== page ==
(This blog post about This Gun for Hire contains spoilers.)

Willard Gates goes to the police, where he pays a visit to Detective Lieutenant Crane. Detective Crane, it turns out, is Ellen Graham’s boyfriend, which comes to light later in the film. Gates doesn’t know that; he is visiting Detective Crane because he intends to frame Raven. Gates paid Raven for the hit on Albert Baker with money he stole from the Nitro Chemical Corporation. During the theft, Gates injured the company paymaster, and he plans to double-cross Raven by pinning the theft on him. By the time the police catch up with Raven, they should then have a murder and the theft to pin on Raven.

Gates owns and runs the Neptune Club in addition to his day job at Nitro Chemical. Ellen Graham auditions for a part in an act at the club and gets the job. She is part of a sting working with Fletcher (who is posing as her agent) and Senator Burnett. Ellen is also involved in a double-cross of sorts, but she is on the side of patriotism: Senator Burnett wants her to find out what she can about Gates and the theft of industry trade secrets. Senator Burnett suspects that Gates is trading the secrets with foreign agents.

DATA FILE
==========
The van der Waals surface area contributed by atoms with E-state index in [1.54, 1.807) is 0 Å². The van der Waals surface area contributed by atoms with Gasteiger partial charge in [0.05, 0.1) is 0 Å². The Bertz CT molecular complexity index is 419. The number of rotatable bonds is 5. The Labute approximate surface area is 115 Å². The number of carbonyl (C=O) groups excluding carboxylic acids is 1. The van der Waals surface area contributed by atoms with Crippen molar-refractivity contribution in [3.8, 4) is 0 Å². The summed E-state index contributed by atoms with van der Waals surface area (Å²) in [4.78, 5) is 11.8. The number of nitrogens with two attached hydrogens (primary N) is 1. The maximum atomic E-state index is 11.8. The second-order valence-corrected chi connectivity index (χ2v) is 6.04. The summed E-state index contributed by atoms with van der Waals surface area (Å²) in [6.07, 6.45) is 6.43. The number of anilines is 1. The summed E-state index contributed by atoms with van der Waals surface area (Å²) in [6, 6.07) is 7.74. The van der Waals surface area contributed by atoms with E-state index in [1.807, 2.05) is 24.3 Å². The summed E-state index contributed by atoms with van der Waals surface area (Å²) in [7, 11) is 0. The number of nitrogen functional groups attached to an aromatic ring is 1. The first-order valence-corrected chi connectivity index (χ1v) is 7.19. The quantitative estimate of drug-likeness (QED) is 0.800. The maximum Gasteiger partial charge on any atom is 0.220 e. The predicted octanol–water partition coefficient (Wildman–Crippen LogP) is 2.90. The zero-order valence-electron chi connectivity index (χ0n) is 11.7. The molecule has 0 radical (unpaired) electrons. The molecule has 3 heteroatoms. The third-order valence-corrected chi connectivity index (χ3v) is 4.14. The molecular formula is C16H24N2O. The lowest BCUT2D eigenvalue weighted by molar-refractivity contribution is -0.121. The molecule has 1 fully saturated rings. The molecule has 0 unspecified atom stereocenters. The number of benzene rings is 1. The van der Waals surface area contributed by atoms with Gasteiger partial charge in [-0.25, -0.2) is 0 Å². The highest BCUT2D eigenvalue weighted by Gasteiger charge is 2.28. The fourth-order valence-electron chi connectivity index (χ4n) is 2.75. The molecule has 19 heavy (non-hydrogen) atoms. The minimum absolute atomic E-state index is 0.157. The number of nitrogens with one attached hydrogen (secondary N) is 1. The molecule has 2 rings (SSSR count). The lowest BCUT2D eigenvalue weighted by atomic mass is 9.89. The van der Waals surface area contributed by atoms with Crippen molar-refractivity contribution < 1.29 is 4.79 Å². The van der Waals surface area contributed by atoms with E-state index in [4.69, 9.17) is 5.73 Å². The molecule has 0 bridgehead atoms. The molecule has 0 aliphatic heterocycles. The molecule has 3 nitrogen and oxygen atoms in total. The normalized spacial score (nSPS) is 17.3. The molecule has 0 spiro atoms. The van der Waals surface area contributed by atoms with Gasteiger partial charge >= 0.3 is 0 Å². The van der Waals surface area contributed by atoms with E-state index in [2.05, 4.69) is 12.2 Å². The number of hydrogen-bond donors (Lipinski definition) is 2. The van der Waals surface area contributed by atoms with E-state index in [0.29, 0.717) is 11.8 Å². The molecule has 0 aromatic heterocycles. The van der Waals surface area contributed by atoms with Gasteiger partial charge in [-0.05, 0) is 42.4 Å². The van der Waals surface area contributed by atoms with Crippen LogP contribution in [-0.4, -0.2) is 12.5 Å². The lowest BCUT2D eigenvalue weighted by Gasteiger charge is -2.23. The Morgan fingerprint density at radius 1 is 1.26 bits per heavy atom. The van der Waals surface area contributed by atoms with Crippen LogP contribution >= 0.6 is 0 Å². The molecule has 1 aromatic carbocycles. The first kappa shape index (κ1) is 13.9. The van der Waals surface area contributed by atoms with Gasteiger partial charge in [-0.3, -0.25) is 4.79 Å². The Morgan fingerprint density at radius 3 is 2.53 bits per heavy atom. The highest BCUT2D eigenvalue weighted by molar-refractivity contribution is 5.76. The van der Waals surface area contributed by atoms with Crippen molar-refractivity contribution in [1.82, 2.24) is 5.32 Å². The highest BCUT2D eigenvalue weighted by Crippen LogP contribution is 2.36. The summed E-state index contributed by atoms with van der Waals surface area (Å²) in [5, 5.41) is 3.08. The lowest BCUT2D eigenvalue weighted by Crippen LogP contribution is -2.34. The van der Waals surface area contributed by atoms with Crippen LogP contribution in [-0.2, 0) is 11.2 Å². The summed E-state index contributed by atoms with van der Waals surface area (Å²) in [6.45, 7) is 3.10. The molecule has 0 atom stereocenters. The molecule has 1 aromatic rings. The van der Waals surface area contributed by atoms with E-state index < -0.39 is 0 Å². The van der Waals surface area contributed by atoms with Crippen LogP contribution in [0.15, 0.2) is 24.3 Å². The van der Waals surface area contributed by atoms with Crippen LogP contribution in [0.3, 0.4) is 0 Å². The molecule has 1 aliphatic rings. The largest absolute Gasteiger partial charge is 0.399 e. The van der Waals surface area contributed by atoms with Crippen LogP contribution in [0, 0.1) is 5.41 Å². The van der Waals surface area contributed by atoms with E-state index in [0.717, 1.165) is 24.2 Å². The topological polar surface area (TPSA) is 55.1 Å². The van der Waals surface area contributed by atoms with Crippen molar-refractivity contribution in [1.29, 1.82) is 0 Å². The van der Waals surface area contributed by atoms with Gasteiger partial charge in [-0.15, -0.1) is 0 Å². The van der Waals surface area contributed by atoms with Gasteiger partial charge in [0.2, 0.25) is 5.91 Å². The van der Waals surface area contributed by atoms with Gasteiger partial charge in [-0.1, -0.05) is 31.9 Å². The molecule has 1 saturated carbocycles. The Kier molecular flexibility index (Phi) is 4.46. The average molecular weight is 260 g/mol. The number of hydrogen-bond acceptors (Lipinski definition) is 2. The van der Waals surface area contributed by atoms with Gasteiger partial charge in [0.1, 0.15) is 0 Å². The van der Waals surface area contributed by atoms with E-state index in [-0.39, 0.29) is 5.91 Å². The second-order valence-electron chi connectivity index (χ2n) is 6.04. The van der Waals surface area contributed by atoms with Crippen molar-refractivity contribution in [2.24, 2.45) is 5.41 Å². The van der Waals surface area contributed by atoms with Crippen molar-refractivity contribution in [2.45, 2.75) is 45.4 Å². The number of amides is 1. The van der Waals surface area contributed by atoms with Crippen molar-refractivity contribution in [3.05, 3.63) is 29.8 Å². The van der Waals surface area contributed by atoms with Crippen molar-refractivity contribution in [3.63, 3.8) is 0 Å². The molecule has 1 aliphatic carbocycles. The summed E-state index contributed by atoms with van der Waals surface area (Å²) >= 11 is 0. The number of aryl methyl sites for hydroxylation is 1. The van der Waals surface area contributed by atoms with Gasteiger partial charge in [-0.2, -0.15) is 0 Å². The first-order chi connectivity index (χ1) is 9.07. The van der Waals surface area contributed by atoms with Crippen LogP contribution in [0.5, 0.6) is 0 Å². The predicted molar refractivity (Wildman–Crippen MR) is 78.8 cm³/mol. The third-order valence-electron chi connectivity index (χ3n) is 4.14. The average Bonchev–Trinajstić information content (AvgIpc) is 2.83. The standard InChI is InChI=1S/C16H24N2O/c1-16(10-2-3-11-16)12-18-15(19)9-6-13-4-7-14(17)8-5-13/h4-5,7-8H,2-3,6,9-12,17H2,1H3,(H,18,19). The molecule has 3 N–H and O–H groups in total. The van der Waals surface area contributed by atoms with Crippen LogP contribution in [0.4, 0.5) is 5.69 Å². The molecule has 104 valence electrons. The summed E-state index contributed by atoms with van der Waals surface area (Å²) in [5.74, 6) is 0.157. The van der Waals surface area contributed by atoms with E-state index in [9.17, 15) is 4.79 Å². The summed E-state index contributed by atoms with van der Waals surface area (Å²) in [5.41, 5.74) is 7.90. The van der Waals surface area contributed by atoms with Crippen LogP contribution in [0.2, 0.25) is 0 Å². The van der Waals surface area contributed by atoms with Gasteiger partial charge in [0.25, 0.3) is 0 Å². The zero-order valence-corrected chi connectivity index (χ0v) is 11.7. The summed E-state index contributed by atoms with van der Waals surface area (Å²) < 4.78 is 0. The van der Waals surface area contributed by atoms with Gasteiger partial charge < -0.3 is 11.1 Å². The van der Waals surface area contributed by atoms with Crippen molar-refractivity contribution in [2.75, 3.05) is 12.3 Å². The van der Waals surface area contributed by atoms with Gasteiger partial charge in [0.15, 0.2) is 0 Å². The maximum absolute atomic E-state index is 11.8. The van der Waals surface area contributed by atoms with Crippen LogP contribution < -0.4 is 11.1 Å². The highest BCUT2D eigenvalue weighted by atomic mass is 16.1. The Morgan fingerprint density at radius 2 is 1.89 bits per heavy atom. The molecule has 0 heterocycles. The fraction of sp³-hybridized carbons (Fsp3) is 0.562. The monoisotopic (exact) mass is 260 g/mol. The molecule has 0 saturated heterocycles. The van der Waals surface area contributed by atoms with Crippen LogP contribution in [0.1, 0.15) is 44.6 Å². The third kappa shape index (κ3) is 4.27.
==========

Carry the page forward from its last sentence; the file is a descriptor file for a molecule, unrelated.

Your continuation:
Ellen Graham and Philip Raven cross paths by coincidence (an example of fate at work in film noir), and she has an uphill battle trying to help him and getting him to help her with her citizen’s undercover investigation. Here’s a short example of a conversation between them that shows what she is up against:
Raven: “Hey, this is good luck. Cats bring good luck. Cats bring you luck. And it’s hungry. [addressing the cat] Ain’t got nuthin’ for you, Tuffy.”
Graham: “You like cats, don’t you?”
Raven: “Yeah. They’re on their own. They don’t need anybody.”